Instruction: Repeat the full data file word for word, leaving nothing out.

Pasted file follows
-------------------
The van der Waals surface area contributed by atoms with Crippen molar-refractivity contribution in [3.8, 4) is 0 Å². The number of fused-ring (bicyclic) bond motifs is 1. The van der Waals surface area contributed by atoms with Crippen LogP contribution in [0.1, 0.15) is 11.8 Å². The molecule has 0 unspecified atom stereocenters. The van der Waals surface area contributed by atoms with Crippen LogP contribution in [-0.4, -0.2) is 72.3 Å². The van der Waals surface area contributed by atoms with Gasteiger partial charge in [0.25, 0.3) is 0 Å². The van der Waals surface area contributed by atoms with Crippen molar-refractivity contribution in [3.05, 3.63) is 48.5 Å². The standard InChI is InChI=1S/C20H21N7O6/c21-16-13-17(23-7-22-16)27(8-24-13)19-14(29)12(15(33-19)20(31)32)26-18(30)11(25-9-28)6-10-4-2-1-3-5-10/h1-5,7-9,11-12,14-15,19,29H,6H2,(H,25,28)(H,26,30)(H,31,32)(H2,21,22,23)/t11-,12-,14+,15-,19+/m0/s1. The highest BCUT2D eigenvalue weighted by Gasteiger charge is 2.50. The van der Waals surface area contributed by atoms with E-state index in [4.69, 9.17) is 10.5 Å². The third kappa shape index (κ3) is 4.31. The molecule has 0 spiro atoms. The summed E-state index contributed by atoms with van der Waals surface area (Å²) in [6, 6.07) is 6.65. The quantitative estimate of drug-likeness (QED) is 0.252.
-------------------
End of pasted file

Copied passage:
The van der Waals surface area contributed by atoms with Crippen molar-refractivity contribution in [3.8, 4) is 0 Å². The number of fused-ring (bicyclic) bond motifs is 1. The van der Waals surface area contributed by atoms with Crippen LogP contribution in [0.1, 0.15) is 11.8 Å². The molecule has 0 unspecified atom stereocenters. The van der Waals surface area contributed by atoms with Crippen LogP contribution in [-0.4, -0.2) is 72.3 Å². The van der Waals surface area contributed by atoms with Gasteiger partial charge in [0.25, 0.3) is 0 Å². The van der Waals surface area contributed by atoms with Crippen molar-refractivity contribution in [3.05, 3.63) is 48.5 Å². The standard InChI is InChI=1S/C20H21N7O6/c21-16-13-17(23-7-22-16)27(8-24-13)19-14(29)12(15(33-19)20(31)32)26-18(30)11(25-9-28)6-10-4-2-1-3-5-10/h1-5,7-9,11-12,14-15,19,29H,6H2,(H,25,28)(H,26,30)(H,31,32)(H2,21,22,23)/t11-,12-,14+,15-,19+/m0/s1. The highest BCUT2D eigenvalue weighted by Gasteiger charge is 2.50. The van der Waals surface area contributed by atoms with E-state index in [4.69, 9.17) is 10.5 Å². The third kappa shape index (κ3) is 4.31. The molecule has 0 spiro atoms. The summed E-state index contributed by atoms with van der Waals surface area (Å²) in [6, 6.07) is 6.65. The quantitative estimate of drug-likeness (QED) is 0.252.